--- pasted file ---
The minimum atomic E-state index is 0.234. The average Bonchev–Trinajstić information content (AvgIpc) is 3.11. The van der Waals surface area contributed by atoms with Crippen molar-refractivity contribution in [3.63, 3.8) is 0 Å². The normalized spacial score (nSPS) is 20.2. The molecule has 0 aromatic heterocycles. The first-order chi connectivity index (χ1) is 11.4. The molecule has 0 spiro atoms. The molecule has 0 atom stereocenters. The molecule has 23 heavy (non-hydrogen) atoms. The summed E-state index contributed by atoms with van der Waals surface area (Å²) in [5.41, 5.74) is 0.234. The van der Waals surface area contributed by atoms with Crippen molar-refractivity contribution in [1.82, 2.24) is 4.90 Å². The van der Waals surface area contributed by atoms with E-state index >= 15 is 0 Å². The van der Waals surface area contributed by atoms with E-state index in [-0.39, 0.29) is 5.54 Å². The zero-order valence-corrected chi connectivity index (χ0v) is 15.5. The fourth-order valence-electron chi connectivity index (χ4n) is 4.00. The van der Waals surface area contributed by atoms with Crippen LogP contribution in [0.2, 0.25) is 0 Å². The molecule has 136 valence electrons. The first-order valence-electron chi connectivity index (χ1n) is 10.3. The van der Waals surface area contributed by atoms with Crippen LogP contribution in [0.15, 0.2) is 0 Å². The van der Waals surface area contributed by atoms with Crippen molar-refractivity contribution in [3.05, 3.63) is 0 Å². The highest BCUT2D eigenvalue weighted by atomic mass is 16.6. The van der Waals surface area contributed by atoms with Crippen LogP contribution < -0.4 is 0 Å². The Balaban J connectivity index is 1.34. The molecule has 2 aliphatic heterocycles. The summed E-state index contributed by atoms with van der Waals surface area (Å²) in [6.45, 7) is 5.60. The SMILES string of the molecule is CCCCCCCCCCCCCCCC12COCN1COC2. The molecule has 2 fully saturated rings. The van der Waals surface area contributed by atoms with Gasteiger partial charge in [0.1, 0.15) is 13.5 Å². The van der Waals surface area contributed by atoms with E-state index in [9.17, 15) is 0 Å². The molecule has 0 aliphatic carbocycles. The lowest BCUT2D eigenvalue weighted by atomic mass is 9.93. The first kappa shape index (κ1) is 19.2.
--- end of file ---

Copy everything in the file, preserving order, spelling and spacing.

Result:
The minimum atomic E-state index is 0.234. The average Bonchev–Trinajstić information content (AvgIpc) is 3.11. The van der Waals surface area contributed by atoms with Crippen molar-refractivity contribution in [3.63, 3.8) is 0 Å². The normalized spacial score (nSPS) is 20.2. The molecule has 0 aromatic heterocycles. The first-order chi connectivity index (χ1) is 11.4. The molecule has 0 spiro atoms. The molecule has 0 atom stereocenters. The molecule has 23 heavy (non-hydrogen) atoms. The summed E-state index contributed by atoms with van der Waals surface area (Å²) in [5.41, 5.74) is 0.234. The van der Waals surface area contributed by atoms with Crippen molar-refractivity contribution in [1.82, 2.24) is 4.90 Å². The van der Waals surface area contributed by atoms with E-state index >= 15 is 0 Å². The van der Waals surface area contributed by atoms with E-state index in [-0.39, 0.29) is 5.54 Å². The zero-order valence-corrected chi connectivity index (χ0v) is 15.5. The fourth-order valence-electron chi connectivity index (χ4n) is 4.00. The van der Waals surface area contributed by atoms with Crippen LogP contribution in [0.2, 0.25) is 0 Å². The molecule has 136 valence electrons. The first-order valence-electron chi connectivity index (χ1n) is 10.3. The van der Waals surface area contributed by atoms with Crippen LogP contribution in [0.15, 0.2) is 0 Å². The van der Waals surface area contributed by atoms with Crippen molar-refractivity contribution in [3.05, 3.63) is 0 Å². The highest BCUT2D eigenvalue weighted by atomic mass is 16.6. The van der Waals surface area contributed by atoms with Crippen LogP contribution < -0.4 is 0 Å². The Balaban J connectivity index is 1.34. The molecule has 2 aliphatic heterocycles. The summed E-state index contributed by atoms with van der Waals surface area (Å²) in [6.45, 7) is 5.60. The SMILES string of the molecule is CCCCCCCCCCCCCCCC12COCN1COC2. The molecule has 2 fully saturated rings. The van der Waals surface area contributed by atoms with Gasteiger partial charge in [0.1, 0.15) is 13.5 Å². The van der Waals surface area contributed by atoms with E-state index in [9.17, 15) is 0 Å². The molecule has 0 aliphatic carbocycles. The lowest BCUT2D eigenvalue weighted by atomic mass is 9.93. The first kappa shape index (κ1) is 19.2.